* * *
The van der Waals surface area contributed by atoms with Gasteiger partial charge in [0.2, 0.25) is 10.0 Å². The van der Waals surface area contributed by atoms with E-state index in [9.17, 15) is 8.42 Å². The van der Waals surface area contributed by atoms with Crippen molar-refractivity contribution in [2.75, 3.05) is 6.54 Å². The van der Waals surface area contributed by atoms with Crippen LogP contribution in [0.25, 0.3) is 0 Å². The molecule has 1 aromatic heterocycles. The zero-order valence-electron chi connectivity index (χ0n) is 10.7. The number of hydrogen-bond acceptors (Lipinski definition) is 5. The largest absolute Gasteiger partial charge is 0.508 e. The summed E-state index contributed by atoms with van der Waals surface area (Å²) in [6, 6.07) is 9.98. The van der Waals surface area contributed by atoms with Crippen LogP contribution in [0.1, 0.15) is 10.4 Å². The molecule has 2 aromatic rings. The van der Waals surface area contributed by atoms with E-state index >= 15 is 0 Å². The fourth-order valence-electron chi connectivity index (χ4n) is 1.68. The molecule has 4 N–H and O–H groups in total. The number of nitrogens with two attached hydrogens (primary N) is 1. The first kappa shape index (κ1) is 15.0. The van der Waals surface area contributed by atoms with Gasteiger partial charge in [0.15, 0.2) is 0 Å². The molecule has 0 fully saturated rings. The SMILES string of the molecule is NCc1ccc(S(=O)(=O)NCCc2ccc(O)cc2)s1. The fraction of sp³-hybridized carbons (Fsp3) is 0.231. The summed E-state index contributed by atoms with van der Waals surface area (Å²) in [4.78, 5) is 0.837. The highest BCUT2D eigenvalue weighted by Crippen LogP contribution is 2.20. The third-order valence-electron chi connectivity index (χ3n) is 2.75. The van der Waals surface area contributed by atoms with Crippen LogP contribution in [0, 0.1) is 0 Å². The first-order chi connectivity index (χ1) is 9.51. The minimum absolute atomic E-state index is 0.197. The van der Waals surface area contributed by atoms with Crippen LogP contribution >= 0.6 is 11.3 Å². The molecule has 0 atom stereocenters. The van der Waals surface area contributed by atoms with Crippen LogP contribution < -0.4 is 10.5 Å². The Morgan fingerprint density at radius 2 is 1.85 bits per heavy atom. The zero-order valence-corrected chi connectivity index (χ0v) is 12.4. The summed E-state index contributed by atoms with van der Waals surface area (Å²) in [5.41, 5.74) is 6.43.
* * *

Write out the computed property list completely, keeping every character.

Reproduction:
The van der Waals surface area contributed by atoms with Gasteiger partial charge in [0.2, 0.25) is 10.0 Å². The van der Waals surface area contributed by atoms with E-state index in [9.17, 15) is 8.42 Å². The van der Waals surface area contributed by atoms with Crippen molar-refractivity contribution in [2.75, 3.05) is 6.54 Å². The van der Waals surface area contributed by atoms with Crippen LogP contribution in [0.25, 0.3) is 0 Å². The molecule has 1 aromatic heterocycles. The zero-order valence-electron chi connectivity index (χ0n) is 10.7. The number of hydrogen-bond acceptors (Lipinski definition) is 5. The largest absolute Gasteiger partial charge is 0.508 e. The summed E-state index contributed by atoms with van der Waals surface area (Å²) in [6, 6.07) is 9.98. The van der Waals surface area contributed by atoms with Crippen LogP contribution in [0.1, 0.15) is 10.4 Å². The molecule has 2 aromatic rings. The van der Waals surface area contributed by atoms with E-state index >= 15 is 0 Å². The fourth-order valence-electron chi connectivity index (χ4n) is 1.68. The molecule has 4 N–H and O–H groups in total. The number of nitrogens with two attached hydrogens (primary N) is 1. The first kappa shape index (κ1) is 15.0. The van der Waals surface area contributed by atoms with Gasteiger partial charge in [0.15, 0.2) is 0 Å². The molecule has 0 fully saturated rings. The SMILES string of the molecule is NCc1ccc(S(=O)(=O)NCCc2ccc(O)cc2)s1. The fraction of sp³-hybridized carbons (Fsp3) is 0.231. The summed E-state index contributed by atoms with van der Waals surface area (Å²) in [4.78, 5) is 0.837. The highest BCUT2D eigenvalue weighted by Crippen LogP contribution is 2.20. The third-order valence-electron chi connectivity index (χ3n) is 2.75. The van der Waals surface area contributed by atoms with Crippen LogP contribution in [0, 0.1) is 0 Å². The first-order chi connectivity index (χ1) is 9.51. The minimum absolute atomic E-state index is 0.197. The van der Waals surface area contributed by atoms with Crippen LogP contribution >= 0.6 is 11.3 Å². The molecule has 0 atom stereocenters. The van der Waals surface area contributed by atoms with Crippen LogP contribution < -0.4 is 10.5 Å². The Morgan fingerprint density at radius 2 is 1.85 bits per heavy atom. The zero-order valence-corrected chi connectivity index (χ0v) is 12.4. The summed E-state index contributed by atoms with van der Waals surface area (Å²) in [5.41, 5.74) is 6.43.